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Foxconn will launch its controversial Wisconsin factory in May 2020, Governor Tony Evers said this week, but the display and network hardware facility will only start up with 1,500 jobs.
That will leave it 300 jobs short of the 1,820 it needs by the end of 2020 to secure $270 million more tax credits out of a total $4 billion in incentives, CNBC said. The company missed a 2018 deadline by hiring a mere 156 people in the state instead of 260, and it's not yet known if it will reach the 520 people demanded in 2019 in exchange for $222 million.
It has until 2032 to reach 13,000 workers in total, a level promised when chairman Terry Gou and U.S. President Donald Trump broke ground on the factory in June 2018. At the time, Scott Walker was state Governor.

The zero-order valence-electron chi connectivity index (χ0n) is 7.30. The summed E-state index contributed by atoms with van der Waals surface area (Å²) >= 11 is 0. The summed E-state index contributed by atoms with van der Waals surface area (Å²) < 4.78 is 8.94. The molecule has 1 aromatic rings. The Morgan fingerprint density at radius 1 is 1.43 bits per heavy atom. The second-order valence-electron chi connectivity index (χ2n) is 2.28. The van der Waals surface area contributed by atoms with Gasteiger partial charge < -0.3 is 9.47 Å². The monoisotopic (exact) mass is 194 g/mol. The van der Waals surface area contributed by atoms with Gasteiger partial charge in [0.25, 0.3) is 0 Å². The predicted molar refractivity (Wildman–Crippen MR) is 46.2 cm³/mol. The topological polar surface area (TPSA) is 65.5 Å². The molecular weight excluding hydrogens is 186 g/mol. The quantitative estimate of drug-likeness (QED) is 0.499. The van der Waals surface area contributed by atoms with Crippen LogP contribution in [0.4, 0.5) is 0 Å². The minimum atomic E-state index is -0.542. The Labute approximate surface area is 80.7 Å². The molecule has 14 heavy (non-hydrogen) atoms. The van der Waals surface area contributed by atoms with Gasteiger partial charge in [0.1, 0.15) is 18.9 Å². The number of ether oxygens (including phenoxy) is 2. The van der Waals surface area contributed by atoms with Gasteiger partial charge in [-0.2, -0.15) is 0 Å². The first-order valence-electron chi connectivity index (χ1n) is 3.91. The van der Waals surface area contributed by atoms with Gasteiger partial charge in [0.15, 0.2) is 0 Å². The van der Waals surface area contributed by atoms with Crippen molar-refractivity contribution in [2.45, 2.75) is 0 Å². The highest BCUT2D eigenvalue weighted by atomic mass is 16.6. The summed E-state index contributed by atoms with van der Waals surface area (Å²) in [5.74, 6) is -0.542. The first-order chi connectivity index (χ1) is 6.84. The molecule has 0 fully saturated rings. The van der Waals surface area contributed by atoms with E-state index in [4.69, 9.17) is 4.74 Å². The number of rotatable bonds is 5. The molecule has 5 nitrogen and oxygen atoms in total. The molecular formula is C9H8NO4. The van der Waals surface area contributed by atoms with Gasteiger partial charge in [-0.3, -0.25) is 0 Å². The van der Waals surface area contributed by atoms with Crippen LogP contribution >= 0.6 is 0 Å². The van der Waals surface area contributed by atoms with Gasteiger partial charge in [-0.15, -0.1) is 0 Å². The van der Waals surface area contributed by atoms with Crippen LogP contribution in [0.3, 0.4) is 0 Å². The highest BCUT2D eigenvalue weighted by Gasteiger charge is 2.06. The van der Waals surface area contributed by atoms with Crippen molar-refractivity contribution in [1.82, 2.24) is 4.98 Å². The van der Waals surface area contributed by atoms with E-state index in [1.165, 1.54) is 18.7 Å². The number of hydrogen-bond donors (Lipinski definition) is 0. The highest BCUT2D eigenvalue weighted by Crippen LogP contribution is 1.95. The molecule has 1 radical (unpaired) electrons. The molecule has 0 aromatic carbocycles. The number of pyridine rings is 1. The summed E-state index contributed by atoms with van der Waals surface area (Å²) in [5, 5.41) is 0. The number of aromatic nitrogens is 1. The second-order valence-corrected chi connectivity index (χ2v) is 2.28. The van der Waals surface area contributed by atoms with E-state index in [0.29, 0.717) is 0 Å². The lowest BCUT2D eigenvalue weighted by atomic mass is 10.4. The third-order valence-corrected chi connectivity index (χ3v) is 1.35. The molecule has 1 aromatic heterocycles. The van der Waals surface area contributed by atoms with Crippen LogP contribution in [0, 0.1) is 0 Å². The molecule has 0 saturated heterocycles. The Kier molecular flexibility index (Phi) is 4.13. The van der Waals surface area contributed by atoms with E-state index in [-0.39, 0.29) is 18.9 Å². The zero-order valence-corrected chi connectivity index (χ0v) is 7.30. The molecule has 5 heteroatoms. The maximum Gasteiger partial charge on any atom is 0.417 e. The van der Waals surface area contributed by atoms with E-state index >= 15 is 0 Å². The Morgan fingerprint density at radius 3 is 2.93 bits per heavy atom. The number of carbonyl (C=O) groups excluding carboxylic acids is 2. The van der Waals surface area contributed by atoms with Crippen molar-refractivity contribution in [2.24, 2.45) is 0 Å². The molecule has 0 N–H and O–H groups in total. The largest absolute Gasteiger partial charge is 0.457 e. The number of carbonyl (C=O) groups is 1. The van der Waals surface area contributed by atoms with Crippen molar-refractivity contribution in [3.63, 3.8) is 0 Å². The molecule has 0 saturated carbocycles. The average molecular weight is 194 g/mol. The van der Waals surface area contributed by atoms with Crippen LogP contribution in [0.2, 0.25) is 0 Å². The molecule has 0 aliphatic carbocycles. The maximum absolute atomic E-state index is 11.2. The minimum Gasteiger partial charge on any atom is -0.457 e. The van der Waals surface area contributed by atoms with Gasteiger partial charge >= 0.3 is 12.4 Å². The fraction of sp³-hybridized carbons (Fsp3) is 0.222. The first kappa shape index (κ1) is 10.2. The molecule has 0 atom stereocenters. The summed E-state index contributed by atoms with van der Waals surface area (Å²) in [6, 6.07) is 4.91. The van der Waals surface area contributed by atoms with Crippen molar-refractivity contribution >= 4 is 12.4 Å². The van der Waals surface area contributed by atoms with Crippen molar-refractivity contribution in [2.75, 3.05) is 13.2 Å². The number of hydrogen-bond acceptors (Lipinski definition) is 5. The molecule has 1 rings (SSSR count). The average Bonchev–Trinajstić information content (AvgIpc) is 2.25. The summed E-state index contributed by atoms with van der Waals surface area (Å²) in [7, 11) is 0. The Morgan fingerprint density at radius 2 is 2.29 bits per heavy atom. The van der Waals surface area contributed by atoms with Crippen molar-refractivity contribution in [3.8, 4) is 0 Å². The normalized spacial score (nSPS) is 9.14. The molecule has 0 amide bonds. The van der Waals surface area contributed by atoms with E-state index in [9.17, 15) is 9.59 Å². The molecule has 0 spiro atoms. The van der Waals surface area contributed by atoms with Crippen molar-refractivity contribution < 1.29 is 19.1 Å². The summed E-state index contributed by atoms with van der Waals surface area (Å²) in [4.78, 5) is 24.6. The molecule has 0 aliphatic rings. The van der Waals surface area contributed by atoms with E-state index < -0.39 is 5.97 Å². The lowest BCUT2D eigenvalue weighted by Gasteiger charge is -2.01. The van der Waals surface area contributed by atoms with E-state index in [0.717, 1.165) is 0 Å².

Foxconn has radically altered its plans over time. While it was one point offering an LCD factory measuring 20 million square feet, it's instead working on a complex one-twentieth the size. Instead of making 65-inch TV panels it will instead produce smaller LCDs, as well as assemble servers and other networking hardware.
An April expose showed that much of the company's presence in Wisconsin consisted of empty buildings, or even ones still occupied by other tenants. The lack of progress has created a major political issue in Wisconsin.
Foxconn is Apple's primary assembly partner, churning out iPhones and other devices, mostly out of Chinese plants. At one point it was rumored that the Wisconsin factory might help supply Apple, but that appears unlikely.